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johnnyboy

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The socialism for the rich has always been chocked with euphemism and hard sells. Those boats aren't going to disappear because the companies that are currently going bankrupt cannot weather this storm. They get more sympathy and charity from our government than our millions upon millions who can't afford to even see a doctor when they stare at a thermometer and pray that fever is just the flu.

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"One of the reasons why propaganda tries to get you to hate government is because it's the one existing institution in which people can participate to some extent and constrain tyrannical unaccountable power." Noam Chomsky.

 03/20/2020 05:51 AM
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dingpatch

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It would be one thing to say that the cruise workers need help, etc. . . . . But, I'm not too sure about keeping all the "money changers" happy in the "market".

Then again, yes, perhaps the cruise lines really do need some help but, I'd say to hold off and see what their future expectations really look like. After all this COVID-19 crap clears, , , , how many people are still going to want to cruise?
 03/20/2020 05:54 AM
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RustyTruck

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If public money is used to bail out private business, the public should take a stake of equity and move them one step closer to public ownership each time they collapse.

In the good times they pocket the cash, in the bad times they come to the people asking for a hand out. There has to be some incentive for them to make solvency a priority.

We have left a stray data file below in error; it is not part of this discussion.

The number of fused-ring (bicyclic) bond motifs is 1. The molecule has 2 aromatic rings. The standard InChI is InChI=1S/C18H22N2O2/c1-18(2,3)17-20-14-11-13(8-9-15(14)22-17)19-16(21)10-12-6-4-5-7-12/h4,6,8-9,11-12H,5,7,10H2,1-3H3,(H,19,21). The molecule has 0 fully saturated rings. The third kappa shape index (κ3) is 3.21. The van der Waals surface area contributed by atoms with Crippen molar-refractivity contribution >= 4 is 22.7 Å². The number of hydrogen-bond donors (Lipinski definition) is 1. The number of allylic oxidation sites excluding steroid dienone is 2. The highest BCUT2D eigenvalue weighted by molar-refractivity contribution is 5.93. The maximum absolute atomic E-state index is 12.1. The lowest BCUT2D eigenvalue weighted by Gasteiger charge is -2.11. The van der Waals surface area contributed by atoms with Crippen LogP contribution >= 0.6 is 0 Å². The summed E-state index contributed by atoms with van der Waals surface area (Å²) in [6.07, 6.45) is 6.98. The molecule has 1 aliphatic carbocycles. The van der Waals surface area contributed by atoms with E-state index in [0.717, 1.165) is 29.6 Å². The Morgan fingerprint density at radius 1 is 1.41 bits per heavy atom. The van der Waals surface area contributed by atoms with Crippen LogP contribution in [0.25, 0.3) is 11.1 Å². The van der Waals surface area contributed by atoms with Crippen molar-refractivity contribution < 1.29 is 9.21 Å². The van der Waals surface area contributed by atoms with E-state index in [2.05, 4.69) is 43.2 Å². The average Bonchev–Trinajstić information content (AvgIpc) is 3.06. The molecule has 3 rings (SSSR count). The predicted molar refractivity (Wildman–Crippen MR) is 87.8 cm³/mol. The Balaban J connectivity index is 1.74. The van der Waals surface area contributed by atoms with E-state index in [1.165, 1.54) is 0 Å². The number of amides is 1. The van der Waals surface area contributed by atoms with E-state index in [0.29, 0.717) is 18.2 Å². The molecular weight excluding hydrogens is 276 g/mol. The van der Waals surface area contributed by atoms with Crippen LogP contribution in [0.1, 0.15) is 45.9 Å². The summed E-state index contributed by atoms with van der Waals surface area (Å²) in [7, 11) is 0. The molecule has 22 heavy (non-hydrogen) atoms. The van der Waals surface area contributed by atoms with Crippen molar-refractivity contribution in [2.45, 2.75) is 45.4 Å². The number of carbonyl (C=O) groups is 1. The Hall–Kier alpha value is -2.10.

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I prefer the welfare state to the warfare state.
 03/20/2020 06:06 AM
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StirfryMcflurry

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Originally posted by: dingpatch Let the Cruise Lines Sink It would be a shame and a shock if cruise-line operators were to go bankrupt. .
FALSO & more horseshyt. It would be one of the best things ever to happen. They are gonna end up as floating hospitals, anyway.

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 03/20/2020 06:28 AM
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tpapablo

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Well, I don't know about all that, but I did buy a bunch of Carnival shares the other day. No guts, no glory, fellows.

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 03/20/2020 06:37 AM
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Cole

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The public will fall in the streets before they let this industry die. Which is bullshit since they sail under flags of convenience.

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So long and thanks for all the fish.
 03/20/2020 06:47 AM
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tpapablo

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Originally posted by: Cole The public will fall in the streets before they let this industry die. Which is bullshit since they sail under flags of convenience.